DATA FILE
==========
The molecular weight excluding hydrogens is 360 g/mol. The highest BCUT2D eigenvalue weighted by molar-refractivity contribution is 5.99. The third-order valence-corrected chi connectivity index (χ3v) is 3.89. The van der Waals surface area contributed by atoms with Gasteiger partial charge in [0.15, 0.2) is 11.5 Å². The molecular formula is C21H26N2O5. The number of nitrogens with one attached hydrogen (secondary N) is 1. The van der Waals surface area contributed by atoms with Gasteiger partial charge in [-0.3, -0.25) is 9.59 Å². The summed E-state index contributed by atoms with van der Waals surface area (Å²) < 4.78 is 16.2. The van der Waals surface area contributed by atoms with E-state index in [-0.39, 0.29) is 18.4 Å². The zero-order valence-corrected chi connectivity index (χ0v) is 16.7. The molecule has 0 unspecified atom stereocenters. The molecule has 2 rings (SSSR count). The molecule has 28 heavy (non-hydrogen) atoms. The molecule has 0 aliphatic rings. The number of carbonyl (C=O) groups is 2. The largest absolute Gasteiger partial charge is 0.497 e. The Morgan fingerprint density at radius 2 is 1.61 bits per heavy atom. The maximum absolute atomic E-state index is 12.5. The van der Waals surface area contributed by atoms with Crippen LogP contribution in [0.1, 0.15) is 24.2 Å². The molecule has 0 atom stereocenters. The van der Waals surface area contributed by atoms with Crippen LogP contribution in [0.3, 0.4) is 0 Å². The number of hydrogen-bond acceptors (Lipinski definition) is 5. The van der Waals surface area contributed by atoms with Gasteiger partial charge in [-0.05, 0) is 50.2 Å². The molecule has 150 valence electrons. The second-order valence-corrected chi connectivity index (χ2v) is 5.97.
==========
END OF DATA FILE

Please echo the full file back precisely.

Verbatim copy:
The molecular weight excluding hydrogens is 360 g/mol. The highest BCUT2D eigenvalue weighted by molar-refractivity contribution is 5.99. The third-order valence-corrected chi connectivity index (χ3v) is 3.89. The van der Waals surface area contributed by atoms with Gasteiger partial charge in [0.15, 0.2) is 11.5 Å². The molecular formula is C21H26N2O5. The number of nitrogens with one attached hydrogen (secondary N) is 1. The van der Waals surface area contributed by atoms with Gasteiger partial charge in [-0.3, -0.25) is 9.59 Å². The summed E-state index contributed by atoms with van der Waals surface area (Å²) < 4.78 is 16.2. The van der Waals surface area contributed by atoms with E-state index in [-0.39, 0.29) is 18.4 Å². The zero-order valence-corrected chi connectivity index (χ0v) is 16.7. The molecule has 0 unspecified atom stereocenters. The molecule has 2 rings (SSSR count). The molecule has 28 heavy (non-hydrogen) atoms. The molecule has 0 aliphatic rings. The number of carbonyl (C=O) groups is 2. The largest absolute Gasteiger partial charge is 0.497 e. The Morgan fingerprint density at radius 2 is 1.61 bits per heavy atom. The maximum absolute atomic E-state index is 12.5. The van der Waals surface area contributed by atoms with Crippen LogP contribution in [0.1, 0.15) is 24.2 Å². The molecule has 0 atom stereocenters. The van der Waals surface area contributed by atoms with Crippen LogP contribution in [0.3, 0.4) is 0 Å². The number of hydrogen-bond acceptors (Lipinski definition) is 5. The van der Waals surface area contributed by atoms with Gasteiger partial charge in [-0.05, 0) is 50.2 Å². The molecule has 150 valence electrons. The second-order valence-corrected chi connectivity index (χ2v) is 5.97.